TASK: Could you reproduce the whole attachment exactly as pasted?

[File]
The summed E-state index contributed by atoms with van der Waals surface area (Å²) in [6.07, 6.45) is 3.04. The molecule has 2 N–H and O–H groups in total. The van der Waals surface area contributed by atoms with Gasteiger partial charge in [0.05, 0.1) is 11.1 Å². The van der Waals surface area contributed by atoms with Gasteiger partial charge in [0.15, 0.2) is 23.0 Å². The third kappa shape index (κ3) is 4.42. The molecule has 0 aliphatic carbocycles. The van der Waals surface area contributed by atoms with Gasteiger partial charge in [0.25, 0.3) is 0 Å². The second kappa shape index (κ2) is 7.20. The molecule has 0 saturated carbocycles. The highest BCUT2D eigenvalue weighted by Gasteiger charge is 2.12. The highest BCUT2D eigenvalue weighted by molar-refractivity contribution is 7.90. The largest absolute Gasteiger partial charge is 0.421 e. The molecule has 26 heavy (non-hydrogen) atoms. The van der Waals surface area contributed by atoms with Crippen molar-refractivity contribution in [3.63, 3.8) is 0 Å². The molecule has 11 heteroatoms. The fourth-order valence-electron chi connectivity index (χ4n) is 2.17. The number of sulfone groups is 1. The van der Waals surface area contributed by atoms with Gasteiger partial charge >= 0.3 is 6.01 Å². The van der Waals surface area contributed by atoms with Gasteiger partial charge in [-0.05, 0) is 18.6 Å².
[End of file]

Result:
The summed E-state index contributed by atoms with van der Waals surface area (Å²) in [6.07, 6.45) is 3.04. The molecule has 2 N–H and O–H groups in total. The van der Waals surface area contributed by atoms with Gasteiger partial charge in [0.05, 0.1) is 11.1 Å². The van der Waals surface area contributed by atoms with Gasteiger partial charge in [0.15, 0.2) is 23.0 Å². The third kappa shape index (κ3) is 4.42. The molecule has 0 aliphatic carbocycles. The van der Waals surface area contributed by atoms with Gasteiger partial charge in [0.25, 0.3) is 0 Å². The second kappa shape index (κ2) is 7.20. The molecule has 0 saturated carbocycles. The highest BCUT2D eigenvalue weighted by Gasteiger charge is 2.12. The highest BCUT2D eigenvalue weighted by molar-refractivity contribution is 7.90. The largest absolute Gasteiger partial charge is 0.421 e. The molecule has 26 heavy (non-hydrogen) atoms. The van der Waals surface area contributed by atoms with Crippen molar-refractivity contribution in [3.63, 3.8) is 0 Å². The molecule has 11 heteroatoms. The fourth-order valence-electron chi connectivity index (χ4n) is 2.17. The number of sulfone groups is 1. The van der Waals surface area contributed by atoms with Gasteiger partial charge >= 0.3 is 6.01 Å². The van der Waals surface area contributed by atoms with Gasteiger partial charge in [-0.05, 0) is 18.6 Å².